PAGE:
Downtown Building Sells For $6.9M

Paul Bass PhotoThe latest evidence of downtown’s hot real estate market: The 129 Church St. office building across from the Green has sold for $6.9 million—15 times what it fetched two decades ago.

A growing local real-estate company, MOD Equities, purchased the 89,625-square-foot, eight-story brick building from JMJ Services Inc., a company associated with James Salatto.

JMJ bought the building in 1993 for $450,000, according to land records.

New Haven was different then. So was 129 Church, observed Frank D’Ostilio of Real Living Wareck D’Ostilio Real Estate, who along with Vincent Torrens represented the buyers in the sale.

The city was mired in recession in the early 1990s. And 129 Church St. was less than half full.

Today the building is at least 90 percent occupied, D’Ostilio said. Tenants range from NBC 30 news and Liberty Community Services to the Urban Design League and attorney’s offices. Chick-Lets Organic Grille occupies a storefront.

While other developers are converting downtown office buildings (like the old Union Trust at Elm and Church) into apartments, MOD plans to maintain 129 Church as offices, said Jacob Feldman, one of the firm’s principals.

“The plans are to hopefully continue running it the way the previous owners run it. They did a beautiful job. We’d like to continue having it as a thriving downtown building. We just want to keep everybody there that’s happy,” Feldman said.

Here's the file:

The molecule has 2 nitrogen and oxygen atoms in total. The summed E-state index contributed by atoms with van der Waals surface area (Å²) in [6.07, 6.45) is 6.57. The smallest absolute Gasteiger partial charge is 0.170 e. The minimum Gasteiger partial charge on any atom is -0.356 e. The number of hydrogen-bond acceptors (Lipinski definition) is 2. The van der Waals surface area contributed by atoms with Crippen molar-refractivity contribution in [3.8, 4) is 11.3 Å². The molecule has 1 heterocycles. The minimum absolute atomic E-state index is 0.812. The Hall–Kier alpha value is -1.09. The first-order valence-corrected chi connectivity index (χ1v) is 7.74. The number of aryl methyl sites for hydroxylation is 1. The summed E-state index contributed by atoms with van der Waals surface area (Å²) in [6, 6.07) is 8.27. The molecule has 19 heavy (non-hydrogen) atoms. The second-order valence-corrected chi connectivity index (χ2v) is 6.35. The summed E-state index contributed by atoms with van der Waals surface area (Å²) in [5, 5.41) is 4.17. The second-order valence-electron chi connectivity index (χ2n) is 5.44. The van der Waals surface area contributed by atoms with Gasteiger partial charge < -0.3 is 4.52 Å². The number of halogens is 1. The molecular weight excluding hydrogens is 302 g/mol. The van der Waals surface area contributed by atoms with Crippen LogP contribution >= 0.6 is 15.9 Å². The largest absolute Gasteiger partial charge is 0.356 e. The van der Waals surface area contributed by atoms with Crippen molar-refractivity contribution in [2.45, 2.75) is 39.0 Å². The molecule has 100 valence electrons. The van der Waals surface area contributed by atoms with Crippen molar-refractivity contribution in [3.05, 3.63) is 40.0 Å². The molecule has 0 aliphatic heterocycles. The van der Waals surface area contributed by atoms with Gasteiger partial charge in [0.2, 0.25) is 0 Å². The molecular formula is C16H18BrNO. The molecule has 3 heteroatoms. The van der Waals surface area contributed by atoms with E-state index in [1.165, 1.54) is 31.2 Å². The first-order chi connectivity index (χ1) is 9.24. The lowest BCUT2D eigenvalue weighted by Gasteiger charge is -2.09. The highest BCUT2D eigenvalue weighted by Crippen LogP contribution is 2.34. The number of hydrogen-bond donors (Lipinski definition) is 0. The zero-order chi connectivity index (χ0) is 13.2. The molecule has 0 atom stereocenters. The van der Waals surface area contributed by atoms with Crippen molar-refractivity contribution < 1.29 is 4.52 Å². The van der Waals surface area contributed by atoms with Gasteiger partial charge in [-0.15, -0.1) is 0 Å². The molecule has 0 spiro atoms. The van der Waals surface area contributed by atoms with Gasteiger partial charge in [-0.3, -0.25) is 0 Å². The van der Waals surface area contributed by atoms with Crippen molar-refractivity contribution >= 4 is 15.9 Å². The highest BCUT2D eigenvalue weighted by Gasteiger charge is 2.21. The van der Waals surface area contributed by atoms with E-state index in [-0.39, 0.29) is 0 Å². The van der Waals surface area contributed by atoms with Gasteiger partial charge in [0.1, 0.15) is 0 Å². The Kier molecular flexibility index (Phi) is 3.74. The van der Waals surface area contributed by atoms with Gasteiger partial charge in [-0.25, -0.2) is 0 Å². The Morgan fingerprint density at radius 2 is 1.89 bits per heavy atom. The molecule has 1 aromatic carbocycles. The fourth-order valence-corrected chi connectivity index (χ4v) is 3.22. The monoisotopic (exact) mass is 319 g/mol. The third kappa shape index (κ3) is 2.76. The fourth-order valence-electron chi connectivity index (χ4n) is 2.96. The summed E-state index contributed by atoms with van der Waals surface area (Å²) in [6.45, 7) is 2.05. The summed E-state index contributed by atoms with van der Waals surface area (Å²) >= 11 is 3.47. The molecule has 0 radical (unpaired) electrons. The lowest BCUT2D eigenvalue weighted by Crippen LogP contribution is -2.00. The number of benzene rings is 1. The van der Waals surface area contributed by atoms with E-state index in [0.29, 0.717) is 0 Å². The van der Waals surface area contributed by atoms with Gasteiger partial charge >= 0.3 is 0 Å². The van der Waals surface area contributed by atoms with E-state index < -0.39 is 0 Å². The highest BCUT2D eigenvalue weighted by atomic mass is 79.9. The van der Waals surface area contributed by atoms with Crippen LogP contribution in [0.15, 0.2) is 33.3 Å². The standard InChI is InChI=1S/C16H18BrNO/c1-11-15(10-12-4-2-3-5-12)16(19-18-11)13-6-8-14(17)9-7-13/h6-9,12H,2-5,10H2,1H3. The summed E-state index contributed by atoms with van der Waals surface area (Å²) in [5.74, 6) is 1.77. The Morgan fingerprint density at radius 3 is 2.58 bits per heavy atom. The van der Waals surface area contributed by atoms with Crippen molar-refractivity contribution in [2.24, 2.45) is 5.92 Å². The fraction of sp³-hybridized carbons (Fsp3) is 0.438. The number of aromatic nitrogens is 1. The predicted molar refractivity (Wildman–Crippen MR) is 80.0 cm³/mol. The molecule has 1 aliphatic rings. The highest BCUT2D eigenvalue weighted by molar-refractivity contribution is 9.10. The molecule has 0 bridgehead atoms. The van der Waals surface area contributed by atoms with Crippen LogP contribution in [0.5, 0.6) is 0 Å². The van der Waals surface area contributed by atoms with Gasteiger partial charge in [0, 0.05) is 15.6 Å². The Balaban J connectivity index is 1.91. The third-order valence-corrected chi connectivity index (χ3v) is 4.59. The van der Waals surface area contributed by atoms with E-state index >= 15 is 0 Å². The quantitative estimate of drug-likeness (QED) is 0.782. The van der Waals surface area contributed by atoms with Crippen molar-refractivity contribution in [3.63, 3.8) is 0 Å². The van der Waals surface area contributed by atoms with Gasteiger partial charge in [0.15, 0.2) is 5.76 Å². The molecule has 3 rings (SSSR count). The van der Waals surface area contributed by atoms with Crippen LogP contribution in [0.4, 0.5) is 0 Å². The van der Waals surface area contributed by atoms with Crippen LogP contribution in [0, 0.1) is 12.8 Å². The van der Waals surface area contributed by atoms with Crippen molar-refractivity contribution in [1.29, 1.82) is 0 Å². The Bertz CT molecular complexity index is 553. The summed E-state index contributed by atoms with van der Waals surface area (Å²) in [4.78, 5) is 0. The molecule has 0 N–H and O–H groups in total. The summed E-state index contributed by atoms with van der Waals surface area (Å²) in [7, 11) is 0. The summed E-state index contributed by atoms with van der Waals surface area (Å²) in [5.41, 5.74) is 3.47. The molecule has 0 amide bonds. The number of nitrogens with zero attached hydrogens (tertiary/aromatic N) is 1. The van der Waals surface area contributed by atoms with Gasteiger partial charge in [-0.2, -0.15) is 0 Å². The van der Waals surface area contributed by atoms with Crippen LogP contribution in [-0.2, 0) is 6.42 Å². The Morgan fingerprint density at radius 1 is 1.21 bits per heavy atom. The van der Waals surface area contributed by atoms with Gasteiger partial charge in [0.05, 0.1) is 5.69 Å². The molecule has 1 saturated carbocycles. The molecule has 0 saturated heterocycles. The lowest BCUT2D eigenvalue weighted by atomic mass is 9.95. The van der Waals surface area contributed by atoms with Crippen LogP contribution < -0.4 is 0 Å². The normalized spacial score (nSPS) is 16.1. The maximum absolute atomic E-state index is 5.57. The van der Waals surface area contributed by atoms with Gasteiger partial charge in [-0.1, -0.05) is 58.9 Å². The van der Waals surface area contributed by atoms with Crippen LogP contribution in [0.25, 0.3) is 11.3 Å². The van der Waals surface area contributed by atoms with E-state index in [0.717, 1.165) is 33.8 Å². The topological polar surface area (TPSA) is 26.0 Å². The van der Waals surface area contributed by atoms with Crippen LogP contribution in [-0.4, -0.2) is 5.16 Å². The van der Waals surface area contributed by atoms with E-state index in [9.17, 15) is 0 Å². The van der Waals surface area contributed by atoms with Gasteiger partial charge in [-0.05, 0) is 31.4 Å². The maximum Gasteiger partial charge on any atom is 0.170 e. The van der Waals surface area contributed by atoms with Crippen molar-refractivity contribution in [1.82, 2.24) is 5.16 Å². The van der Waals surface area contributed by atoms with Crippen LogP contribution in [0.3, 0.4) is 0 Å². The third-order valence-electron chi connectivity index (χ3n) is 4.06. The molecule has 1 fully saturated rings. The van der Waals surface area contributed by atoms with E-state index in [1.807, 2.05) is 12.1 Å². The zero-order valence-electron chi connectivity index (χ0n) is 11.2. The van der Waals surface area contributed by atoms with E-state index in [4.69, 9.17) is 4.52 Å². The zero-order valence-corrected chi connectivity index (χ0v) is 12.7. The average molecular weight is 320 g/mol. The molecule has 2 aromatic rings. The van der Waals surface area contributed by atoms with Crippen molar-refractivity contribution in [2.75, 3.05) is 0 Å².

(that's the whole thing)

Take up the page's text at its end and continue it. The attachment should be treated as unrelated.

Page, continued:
The company does hope to put in a gym along with a meeting place, he said. “What is unique about this building, opposed to other buildings on the block—there are a lot of smaller spaces, 300, 1,000-square-foot units. It would be nice to give them a communal space. It would promote interaction among the tenants and give a tighter-knit feeling to the building.” A roof deck is also under consideration.

In its first weeks of ownership, the company has already discovered beautiful wood floors hidden beneath carpets, Feldman said. The idea is to restore those and other historic details.

Second National Bank of New Haven occupied 129 Church when it was built in 1912.

“We want to peel away some of the layers that were constructed over the years and bring out the original beauty of the building,” Feldman said. “It’s a gorgeous building. The bones are incredible.

“It’s easy to fall in love with the building.”

MOD Equities, which has an office on East Street, started buying properties in downtown New Haven and in East Rock and Wooster Square around four years ago, according to Feldman. He said the company owns about a dozen buildings with some 90 apartments altogether. One of its properties, 101 Orange, includes the Central Steakhouse. “We’re always seeking new opportunities in New Haven,” Feldman said.

MOD Equities formed a limited-liability corporation to purchase 129 Church. The purchase was financed in part by a $4.65 million mortgage from Flushing Bank of New York, according to land records.

Meanwhile, Next Door ...